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Photonics helps cyclist win four Tour de France stages

27 Jul 2015

Optical analysis streamlines André Greipel's bike and kit; German rider supported by German technology.

While much of this year’s Tour de France attention was focused on British overall winner Chris Froome, yesterday’s final-stage victor, German André "Gorilla" Greipel – who had also won three earlier stages, has photonics technology to thank at least in part for his significant successes.

Both his bike and clothing had been engineered by means of German-developed photonics technology called Particle Image Velocimetry, which is also used in Formula 1 motor racing. During wind tunnel measurements at the Technical University in Dresden, PIV was used to analyze the aerodynamic performance of Greipel’s bike and helmet.

PIV has been developed by Intelligent Laser Applications (ILA GmbH), which not only allows visualization of the airflow around bike and rider, but also accurately measures the flow in detail. Development engineers use these results to optimize the performance of bike and clothing.

PIV is an optical measurement technique in which small particles are illuminated by means of a green laser. The movement of these particles is recorded by a sensitive camera, a special version of PCO’s Edge 5.5 model. A dedicated software package accurately calculates the direction and speed of the flow over the cyclist.

PIV has also been used successfully for several years by leading Formula 1 teams to optimize the performance of their racing cars. The developer states that the technique has become “a standard part of the wind tunnel; In Formula 1, every hundredth of a second can decide on the pole position. In cycling, improvements in efficiency of bike and helmet can give a rider the extra energy reserves he needs to win the stage.”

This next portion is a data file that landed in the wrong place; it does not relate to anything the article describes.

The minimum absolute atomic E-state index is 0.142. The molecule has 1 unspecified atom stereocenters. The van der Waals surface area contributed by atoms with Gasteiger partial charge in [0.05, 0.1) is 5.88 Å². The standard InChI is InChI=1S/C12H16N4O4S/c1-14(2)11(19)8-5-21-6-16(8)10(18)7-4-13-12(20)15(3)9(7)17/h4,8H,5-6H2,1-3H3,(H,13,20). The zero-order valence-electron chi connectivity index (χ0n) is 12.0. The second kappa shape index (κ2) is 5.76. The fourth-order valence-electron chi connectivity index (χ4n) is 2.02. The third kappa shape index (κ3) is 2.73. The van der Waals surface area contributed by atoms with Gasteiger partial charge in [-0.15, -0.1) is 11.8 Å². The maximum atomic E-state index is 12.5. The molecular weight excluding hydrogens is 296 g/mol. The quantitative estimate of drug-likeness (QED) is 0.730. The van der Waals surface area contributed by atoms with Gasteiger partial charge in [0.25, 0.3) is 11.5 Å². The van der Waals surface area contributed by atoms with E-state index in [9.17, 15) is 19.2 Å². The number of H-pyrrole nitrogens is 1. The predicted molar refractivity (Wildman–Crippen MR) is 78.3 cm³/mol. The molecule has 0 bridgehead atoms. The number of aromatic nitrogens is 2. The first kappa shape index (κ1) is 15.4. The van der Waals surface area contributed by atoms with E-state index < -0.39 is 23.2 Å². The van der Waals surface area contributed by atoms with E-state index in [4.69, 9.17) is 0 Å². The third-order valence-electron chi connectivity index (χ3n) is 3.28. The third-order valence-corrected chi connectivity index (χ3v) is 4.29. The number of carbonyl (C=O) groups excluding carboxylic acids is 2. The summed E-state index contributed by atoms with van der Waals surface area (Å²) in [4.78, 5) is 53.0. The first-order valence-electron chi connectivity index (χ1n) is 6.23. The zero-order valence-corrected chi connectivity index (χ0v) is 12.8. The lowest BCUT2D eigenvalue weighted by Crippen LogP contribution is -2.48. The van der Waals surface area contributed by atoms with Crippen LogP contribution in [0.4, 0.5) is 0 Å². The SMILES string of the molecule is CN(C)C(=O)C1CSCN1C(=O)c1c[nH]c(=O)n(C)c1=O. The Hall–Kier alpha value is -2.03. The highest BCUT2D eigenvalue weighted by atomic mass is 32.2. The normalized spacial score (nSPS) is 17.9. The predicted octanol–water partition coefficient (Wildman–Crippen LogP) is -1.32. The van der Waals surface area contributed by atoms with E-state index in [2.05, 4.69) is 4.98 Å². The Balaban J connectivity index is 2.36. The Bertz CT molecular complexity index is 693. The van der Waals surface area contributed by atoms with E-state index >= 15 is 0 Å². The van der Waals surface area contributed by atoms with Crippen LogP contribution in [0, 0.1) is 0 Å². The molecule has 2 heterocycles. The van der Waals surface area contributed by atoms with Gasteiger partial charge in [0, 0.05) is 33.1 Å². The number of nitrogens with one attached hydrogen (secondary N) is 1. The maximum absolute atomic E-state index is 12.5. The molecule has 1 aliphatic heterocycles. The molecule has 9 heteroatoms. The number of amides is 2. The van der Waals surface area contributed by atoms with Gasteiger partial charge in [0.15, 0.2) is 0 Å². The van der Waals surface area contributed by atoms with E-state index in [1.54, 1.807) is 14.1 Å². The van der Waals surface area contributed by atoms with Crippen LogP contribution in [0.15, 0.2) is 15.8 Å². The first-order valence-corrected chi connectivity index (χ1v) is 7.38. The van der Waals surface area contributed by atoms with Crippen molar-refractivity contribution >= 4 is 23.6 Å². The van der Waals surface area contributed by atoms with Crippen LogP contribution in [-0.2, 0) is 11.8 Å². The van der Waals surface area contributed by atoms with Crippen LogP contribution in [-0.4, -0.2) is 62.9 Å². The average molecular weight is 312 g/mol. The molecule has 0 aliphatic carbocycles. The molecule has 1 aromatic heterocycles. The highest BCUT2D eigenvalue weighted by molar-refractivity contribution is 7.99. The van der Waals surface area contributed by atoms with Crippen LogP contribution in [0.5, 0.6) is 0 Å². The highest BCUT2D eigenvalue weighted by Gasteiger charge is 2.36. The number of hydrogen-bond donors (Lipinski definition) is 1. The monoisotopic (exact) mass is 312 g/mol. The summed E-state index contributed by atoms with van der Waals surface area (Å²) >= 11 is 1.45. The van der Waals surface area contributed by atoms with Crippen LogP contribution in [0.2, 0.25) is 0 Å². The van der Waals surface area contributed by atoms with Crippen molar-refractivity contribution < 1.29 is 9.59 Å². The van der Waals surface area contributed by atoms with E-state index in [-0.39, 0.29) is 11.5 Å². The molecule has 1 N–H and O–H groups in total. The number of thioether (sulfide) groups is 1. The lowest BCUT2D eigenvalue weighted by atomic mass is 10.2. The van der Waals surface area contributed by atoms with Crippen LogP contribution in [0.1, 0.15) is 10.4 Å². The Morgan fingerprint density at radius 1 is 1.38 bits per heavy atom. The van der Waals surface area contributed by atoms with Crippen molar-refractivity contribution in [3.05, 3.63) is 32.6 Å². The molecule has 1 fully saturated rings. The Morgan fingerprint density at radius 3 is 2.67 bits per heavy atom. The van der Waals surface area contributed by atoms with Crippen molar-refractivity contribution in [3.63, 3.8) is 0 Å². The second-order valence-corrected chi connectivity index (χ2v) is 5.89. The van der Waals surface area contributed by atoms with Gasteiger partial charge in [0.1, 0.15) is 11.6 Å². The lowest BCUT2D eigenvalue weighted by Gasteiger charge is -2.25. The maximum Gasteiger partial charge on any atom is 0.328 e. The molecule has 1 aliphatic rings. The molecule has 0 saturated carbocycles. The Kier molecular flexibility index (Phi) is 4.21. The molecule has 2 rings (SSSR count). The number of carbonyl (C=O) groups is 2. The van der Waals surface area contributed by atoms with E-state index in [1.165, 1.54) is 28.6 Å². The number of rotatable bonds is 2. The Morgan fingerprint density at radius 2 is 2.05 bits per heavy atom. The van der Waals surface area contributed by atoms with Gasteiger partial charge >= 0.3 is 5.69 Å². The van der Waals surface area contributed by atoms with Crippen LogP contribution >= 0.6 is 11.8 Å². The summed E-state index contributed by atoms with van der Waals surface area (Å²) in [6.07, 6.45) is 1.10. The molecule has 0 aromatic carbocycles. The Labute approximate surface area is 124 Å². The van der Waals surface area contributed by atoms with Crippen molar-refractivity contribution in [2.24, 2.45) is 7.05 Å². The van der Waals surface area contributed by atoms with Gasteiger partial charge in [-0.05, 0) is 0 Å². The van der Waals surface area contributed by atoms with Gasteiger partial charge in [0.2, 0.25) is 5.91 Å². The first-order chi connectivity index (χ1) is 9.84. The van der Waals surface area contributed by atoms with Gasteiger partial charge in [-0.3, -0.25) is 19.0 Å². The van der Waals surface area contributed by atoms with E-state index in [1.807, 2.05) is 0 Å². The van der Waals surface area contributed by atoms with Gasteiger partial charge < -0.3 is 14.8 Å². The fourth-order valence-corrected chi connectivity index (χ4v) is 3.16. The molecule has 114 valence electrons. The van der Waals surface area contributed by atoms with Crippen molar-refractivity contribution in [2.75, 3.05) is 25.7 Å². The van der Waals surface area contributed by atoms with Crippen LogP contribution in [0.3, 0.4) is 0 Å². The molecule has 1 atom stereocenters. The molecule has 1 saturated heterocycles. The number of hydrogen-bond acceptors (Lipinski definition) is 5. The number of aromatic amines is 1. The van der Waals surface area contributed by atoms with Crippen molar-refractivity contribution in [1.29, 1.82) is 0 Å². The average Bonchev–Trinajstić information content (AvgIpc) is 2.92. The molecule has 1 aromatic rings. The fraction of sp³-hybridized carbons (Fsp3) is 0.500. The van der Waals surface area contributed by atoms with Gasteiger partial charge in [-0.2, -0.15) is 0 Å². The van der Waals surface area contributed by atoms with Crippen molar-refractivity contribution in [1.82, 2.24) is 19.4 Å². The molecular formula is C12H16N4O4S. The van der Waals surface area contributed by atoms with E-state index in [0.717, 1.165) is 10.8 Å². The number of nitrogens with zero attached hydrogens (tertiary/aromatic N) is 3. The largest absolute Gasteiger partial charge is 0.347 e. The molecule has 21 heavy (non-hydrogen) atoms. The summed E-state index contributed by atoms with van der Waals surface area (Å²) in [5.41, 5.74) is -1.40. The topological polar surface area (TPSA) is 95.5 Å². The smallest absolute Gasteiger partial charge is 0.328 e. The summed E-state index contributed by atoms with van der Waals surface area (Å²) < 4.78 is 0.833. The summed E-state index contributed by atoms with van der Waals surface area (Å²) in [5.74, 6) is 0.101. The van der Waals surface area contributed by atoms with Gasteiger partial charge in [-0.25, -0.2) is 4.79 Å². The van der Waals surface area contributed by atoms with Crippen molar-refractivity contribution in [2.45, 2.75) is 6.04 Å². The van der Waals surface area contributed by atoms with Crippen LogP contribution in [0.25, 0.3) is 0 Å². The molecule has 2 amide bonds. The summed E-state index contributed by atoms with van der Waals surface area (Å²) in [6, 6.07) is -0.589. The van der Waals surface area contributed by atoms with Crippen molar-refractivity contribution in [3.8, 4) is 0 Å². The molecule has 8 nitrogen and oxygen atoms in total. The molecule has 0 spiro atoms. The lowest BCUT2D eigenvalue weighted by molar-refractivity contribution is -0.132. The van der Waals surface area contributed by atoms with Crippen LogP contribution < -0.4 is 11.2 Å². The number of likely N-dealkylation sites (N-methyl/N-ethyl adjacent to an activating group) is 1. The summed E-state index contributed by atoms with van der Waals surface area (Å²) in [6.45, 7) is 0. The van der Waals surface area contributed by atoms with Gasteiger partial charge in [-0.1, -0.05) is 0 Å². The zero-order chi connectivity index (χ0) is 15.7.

Collaboration

At the start of 2015, PIV was also used in a joint project set-up by Flanders´ Bike Valley in Belgium. The project brought together manufacturers of bikes and clothing in order to optimize their product ranges. In this case, parts of André Greipel’s bike (made by Ridley Bikes) and helmet (Lazer Sport) were measured and analyzed by the ILA PIV system to further improve their performance.

Bert Celis, project coordinator at Flanders’ Bike Valley, commented, “The know-how of Flemish Companies regarding aerodynamics and cycling technology is worldwide leading edge, but was until now rather divided. Each company had their own knowledge about their own product range."

He added, "For the first time in history this know how was grouped during one week for joint tests. Together with the expertise of partners like ILA this resulted in the ideal cocktail for innovation.”

Toon Wils, an engineer at Ridley Bikes, added, “It is very interesting to participate in the various tests of other cycling products and for us to learn from each other. Most of all, the cyclist benefits from a total approach where every detail is fine-tuned and fitted within a total mind-blowing concept.”

About the Author

Matthew Peach is a contributing editor to optics.org.

BRD Optical Co., LtdJENOPTIK Light & OpticsScitec Instruments LtdKnight Optical LtdAVANTES BVESPROS Photonics AGAltechna
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